Digital mapping, information and local development in Cameroon
In Garoua, Cameroon last week at a Training of Trainers meeting for the Youth Empowerment through Arts and Media (YETAM) Project, Ernest Kunbega Gwanvoma from GIMAC (Geographic Information and Management Center) took us through the youth digital mapping process that he and Plan staff and other partners facilitated this past year.
Ernest’s presentation is posted below (with his permission), along with some comments from the rest of the group.
Why Digital Mapping?
In line with YETAM’s emphasis on use of new technology in youth and community development work, Plan introduced the use of GPS and digital mapping. Training the youths in the use of GPS and digital mapping permitted them to map out their council areas and create an information system, including the road network and other socio-economic infrastructure of their area. This exercise exposed the youths to the realities of their environment, for it took them to all the nooks and corners of their area. This way they could easily identify the problems of their communities and share with their peers all over the world. And what better way than to indicate all this than on a map? Eventually the digital maps produced will be used to track cases of violence, gender discrimination and community development planning issues. They will be used locally and shared on Open Street Map to a wider world community.
The general objective of the exercise was to produce digital maps for 3 council areas; Ndop, Pitoa and Okola, where YETAM projects are being implemented. To accomplish this, participating youth were trained on the use of GPS for field data collection. They created way points of socio-economic infrastructures for their areas. A data base on all the socioeconomic infrastructures mentioned above was created. The youth also tracked the road network of their council and put it on the digital maps. This information was all uploaded into Open Street Map.
We used the following working methodology:
- Training of students /community youths in the use of GPS for field data collection, its potential uses and practical sessions
- Elaboration of data codification sheets and production of waypoint forms/tracking sheets and data collection sheets for schools and health centers
- Collection of field data
- Analysis of data and production of digital maps
- Uploading of digital map into Open Street Map
Data codification sheet, way point forms and data sheets
During the theoretical sessions, the youth worked in small groups to brainstorm the data that they wanted to collect about their communities. Community members and Plan staff with experience in data collection, advocacy, research and development programs gave input as well. A final set of data to collect was agreed upon, including schools and health centres in all 3 council areas. Each group (from Ndop, Pitoa and Okola) also had its own particular aspects that it wanted to map out, based on local context.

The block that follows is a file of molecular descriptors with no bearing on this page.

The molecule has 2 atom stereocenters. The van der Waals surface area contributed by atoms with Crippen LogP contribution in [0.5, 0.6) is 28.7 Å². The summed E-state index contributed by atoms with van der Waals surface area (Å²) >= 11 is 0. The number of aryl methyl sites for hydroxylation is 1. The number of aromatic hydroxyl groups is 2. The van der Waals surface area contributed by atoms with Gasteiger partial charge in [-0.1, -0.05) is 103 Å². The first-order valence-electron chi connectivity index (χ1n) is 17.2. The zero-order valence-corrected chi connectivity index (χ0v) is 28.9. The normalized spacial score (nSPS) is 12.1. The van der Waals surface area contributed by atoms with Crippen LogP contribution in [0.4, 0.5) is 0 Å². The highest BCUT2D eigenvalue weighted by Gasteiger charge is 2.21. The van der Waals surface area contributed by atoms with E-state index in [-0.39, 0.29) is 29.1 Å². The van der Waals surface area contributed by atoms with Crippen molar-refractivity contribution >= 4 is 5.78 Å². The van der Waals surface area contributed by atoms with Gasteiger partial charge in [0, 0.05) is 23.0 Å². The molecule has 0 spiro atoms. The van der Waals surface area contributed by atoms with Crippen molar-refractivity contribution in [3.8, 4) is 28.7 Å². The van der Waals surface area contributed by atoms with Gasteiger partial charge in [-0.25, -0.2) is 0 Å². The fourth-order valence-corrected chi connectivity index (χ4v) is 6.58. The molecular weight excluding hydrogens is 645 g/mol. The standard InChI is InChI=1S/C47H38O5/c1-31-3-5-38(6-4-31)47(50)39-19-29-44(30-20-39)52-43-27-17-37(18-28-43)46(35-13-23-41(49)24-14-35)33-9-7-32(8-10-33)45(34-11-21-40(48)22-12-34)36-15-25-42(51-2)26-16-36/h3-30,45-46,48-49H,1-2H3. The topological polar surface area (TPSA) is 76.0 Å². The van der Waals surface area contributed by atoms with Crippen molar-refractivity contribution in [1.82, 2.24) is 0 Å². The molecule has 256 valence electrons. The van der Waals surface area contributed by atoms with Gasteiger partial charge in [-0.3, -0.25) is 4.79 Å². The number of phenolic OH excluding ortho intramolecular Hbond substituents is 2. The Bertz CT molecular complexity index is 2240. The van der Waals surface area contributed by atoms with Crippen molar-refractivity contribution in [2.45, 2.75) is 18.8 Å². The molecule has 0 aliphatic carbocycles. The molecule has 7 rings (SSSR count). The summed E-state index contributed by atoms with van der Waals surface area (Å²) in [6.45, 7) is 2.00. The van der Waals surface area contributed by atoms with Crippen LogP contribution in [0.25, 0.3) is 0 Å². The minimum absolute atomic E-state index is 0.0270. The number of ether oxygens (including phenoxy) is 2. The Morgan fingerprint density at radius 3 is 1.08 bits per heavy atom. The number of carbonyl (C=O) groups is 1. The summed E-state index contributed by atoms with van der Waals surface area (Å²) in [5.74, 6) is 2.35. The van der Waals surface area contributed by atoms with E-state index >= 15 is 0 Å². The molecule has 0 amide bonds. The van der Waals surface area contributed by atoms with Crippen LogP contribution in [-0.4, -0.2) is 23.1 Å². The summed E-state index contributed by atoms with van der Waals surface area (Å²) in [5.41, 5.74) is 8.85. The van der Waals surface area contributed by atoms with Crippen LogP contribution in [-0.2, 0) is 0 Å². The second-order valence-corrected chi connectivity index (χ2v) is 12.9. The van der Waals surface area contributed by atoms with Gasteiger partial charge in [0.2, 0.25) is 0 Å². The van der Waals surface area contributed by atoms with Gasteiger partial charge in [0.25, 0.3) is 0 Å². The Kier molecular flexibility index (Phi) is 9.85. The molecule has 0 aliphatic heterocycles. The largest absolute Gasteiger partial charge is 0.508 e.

To enable the youths collect field data in an organised manner field documents were created and made available to them, including:
- General codification sheet
- Waypoint form
- School data information sheets
- Nursery school information sheet
- Primary school information sheet
- Secondary school information sheet-General Education
- Secondary school information sheet-Technical Education
- High school information sheet
- Health centre information sheets
- Tracking sheet
Collection of field data
In each locality, the start off was at the District officer’s office where a cover letter or letter of introduction explaining the rationale for the field exercise was collected. This letter was presented in the communities as the need arose to avoid any form of embarrassment from the community.
The data collection exercise in was carried out by community youths, students, resource persons and the consultant’s team. In Ndop and Okola, the Partner Vision (PAVIS) and IRONDEL staff (respectively) and all resource persons were involved in the data collection. The student youth population was not available due to classes, so the out-of-school community youth who were involved in the training did the data collection. In Pitoa the staff of Solutions Technologiques Alternatives (STA) and all the resource persons were involved in the data collection. The community youths and the student population participated intensely in the exercise for they had just finished with their examinations and their principal gave them permission to participate in the field exercise during school period.
Formation of Groups
To facilitate field data collection in each of the council areas, field groups were created, headed by a resource person or a staff of the consultant. The groups were allocated an area of work. One group was in-charge of tracking all the road networks and the rest of the groups collected waypoints and data on socio-economic infrastructures.
In places where the information sheet (data collecting forms) could not be filled instantly, the forms were dropped off to be filled by the competent authorities and to be collected later, this was the case especially with schools. Cars and motor bikes were hired to transport data collectors to the field in each locality.